#1

i need to know what the variables q=mc delta t stand for, i have an exam over it tommorow and i have no clue what this formula is....i was absent the day we went over it in class....thanks

Edit: in the equation the delta is a trinagle...if that helps at all

Edit: in the equation the delta is a trinagle...if that helps at all

#2

From yahoo answers...

Q = m*c*(delta T)

Q = heat energy

m = mass

c = specific heat

delta t = change in temperature (= final - initial temp)

Q = m*c*(delta T)

Q = heat energy

m = mass

c = specific heat

delta t = change in temperature (= final - initial temp)

#3

I believe m is for mass, c is heat capacity, and delta t is average temperature..hope that helps.

#4

McDelta T. It's a sandwich at McDonald's, and it's endorsed by Mr. T. He wants to show how he's changed over the years, and how now he caters the foo'.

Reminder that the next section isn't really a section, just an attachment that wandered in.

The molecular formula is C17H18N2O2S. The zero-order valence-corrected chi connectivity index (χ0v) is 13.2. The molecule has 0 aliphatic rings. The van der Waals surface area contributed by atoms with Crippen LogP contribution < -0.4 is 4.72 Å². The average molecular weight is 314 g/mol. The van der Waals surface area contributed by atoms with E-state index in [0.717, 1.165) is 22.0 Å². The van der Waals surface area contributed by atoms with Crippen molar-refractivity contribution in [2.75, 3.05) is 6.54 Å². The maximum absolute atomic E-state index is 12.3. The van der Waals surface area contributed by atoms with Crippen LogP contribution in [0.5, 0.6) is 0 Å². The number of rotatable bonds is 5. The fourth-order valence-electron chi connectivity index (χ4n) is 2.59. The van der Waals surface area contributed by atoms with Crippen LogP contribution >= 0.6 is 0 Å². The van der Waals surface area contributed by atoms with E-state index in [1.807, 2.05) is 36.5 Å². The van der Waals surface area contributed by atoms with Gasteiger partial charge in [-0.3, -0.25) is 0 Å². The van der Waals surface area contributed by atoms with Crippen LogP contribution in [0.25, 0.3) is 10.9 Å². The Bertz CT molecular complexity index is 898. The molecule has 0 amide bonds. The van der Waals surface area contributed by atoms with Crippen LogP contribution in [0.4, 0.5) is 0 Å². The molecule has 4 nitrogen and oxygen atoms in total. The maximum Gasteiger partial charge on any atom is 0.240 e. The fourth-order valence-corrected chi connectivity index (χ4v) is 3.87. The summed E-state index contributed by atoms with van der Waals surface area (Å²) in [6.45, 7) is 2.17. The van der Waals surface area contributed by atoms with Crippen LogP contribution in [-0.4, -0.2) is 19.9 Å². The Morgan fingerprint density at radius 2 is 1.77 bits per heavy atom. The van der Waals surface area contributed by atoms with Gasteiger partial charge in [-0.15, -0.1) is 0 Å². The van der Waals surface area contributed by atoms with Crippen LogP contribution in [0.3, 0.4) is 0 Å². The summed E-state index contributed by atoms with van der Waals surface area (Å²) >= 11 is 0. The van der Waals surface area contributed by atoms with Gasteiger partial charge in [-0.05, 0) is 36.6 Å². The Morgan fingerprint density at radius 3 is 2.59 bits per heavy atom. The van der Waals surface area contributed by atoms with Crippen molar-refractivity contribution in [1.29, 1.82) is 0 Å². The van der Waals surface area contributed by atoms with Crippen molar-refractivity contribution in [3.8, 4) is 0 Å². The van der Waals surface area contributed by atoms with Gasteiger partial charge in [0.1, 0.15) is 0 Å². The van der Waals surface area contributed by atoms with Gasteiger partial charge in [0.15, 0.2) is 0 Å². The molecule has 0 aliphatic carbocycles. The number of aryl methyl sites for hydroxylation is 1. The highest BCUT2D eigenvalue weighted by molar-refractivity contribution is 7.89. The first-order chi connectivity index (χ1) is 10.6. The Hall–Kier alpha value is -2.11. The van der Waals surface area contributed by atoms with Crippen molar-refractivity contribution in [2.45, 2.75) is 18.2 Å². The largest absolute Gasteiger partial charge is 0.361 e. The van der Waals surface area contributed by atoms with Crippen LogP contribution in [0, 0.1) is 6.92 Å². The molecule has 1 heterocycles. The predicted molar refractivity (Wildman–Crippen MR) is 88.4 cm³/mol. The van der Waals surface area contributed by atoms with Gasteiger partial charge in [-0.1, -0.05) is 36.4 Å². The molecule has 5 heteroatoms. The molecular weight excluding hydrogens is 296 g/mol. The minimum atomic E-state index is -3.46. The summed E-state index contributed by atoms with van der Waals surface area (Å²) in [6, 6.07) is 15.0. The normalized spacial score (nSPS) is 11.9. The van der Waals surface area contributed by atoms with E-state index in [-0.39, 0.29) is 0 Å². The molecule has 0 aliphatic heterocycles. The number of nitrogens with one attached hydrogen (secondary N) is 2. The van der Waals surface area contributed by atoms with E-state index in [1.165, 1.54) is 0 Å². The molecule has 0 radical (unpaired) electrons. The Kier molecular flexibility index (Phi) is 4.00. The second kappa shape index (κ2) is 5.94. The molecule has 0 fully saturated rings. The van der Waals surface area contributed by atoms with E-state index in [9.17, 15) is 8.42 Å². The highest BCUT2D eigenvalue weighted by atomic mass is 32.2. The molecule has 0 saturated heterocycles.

#5

so then when you "plug in" the variables, do you just multiply them all togther or multiply mc and devide by delta t????

#6

Multiply

#7

all of them?

#8

Yup..that solves for Q

#9

From yahoo answers...

Q = m*c*(delta T)

Q = heat energy

m = mass

c = specific heat

delta t = change in temperature (= final - initial temp)

yep, q=heat

m=mass

C=spec. heat

delta t = change in temp (Tf-Ti)

and you can set them equal to each other for a system...

mCdelta t = mCdelta t

#10

From yahoo answers...

Q = m*c*(delta T)

Q = heat energy

m = mass

c = specific heat

delta t = change in temperature (= final - initial temp)

That is correct, after multiplying MC and Delta T you'll have the amount of heat energy (in Joules) that is absorbed (+ answer) or released (- answer) in a given reaction. If M C or Delta T is the unknown variable take the necessary algebraic steps to solve for it (I'm assuming you passed algebra since you're in chemistry).

*Last edited by NGD1313 at Feb 25, 2007,*